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Regulation of the Prostate Cancer Tumor Microenvironment

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Technical Report,15 Mar 2011,14 Mar 2017

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University of California Los Angeles United States

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The role of innate immunity in prostate cancer tumorigenesis is unclear. We hypothesis that innate immune pathways contribute to programming the inflammatory component of the tumor microenvironment and that activation of these pathways may selectively skew this immune composition and alter tumor growth. Pattern recognition receptors such as Toll-like receptors TLRs are key signaling molecules that regulate innate and adaptive immune responses in the presence of pathogens and endogenous ligands. We have generated and characterized TRAMP Tg- x MyD88-- mice. We showed that de novo prostate cancers in absence of MyD88 develop higher grade adenocarcinomas than wild-type controls at 30 weeks of age. Analysis of tumor infiltrating cells revealed increased infiltration of macrophage lineage cells, characterized as myeloid-derived suppressor cells MDSCs, and decreased CD8 T lymphocytes and NK cells. We have shown that MyD88plays in intrinsic role in the differentiation of MDSCs, with the absence of MyD88 biasing development towards the granulocytic subtype. MyD88-deficient MDSCs have an increased migration in response to the endogenous ligand S100A9,suggesting a role of MyD88 in governing MDSC homeostasis that can be leveraged as an anti-tumor therapy.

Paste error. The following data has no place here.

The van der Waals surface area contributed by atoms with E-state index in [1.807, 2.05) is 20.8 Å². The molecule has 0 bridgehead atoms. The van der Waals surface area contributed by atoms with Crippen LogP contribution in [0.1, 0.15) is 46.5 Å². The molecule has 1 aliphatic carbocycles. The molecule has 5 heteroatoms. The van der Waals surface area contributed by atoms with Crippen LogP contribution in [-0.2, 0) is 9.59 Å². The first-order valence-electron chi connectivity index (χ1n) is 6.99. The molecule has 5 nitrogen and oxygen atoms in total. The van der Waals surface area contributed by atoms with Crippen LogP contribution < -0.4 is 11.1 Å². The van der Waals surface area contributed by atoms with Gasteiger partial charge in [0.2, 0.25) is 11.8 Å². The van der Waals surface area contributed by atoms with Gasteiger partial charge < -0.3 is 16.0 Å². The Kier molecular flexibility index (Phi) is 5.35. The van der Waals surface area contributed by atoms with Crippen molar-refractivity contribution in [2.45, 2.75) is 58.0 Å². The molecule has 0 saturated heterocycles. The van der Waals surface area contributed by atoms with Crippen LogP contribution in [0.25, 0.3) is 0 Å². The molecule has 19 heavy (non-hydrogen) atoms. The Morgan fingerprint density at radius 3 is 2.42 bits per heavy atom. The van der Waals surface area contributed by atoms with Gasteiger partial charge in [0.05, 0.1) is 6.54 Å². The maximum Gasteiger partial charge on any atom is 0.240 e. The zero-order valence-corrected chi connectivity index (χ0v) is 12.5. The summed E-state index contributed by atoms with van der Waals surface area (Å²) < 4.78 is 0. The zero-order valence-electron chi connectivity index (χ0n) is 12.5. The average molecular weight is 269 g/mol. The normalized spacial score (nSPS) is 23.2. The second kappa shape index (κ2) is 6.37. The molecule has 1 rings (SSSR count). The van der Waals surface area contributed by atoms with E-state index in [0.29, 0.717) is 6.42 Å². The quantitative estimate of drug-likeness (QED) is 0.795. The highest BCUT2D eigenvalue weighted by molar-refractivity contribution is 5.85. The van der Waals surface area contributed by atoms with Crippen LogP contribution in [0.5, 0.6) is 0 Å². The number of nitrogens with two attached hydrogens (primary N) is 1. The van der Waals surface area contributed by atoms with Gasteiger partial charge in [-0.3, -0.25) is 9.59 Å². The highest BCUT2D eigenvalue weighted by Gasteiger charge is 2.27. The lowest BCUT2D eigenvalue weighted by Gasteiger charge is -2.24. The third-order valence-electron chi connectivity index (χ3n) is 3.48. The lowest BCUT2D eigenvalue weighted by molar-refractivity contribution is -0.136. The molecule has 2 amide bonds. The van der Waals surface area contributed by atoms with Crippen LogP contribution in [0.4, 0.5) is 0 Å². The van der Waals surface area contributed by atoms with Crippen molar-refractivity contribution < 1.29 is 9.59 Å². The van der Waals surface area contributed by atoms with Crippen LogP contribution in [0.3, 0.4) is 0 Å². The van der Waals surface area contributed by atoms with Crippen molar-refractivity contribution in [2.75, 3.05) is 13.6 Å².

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  • Medicine and Medical Research

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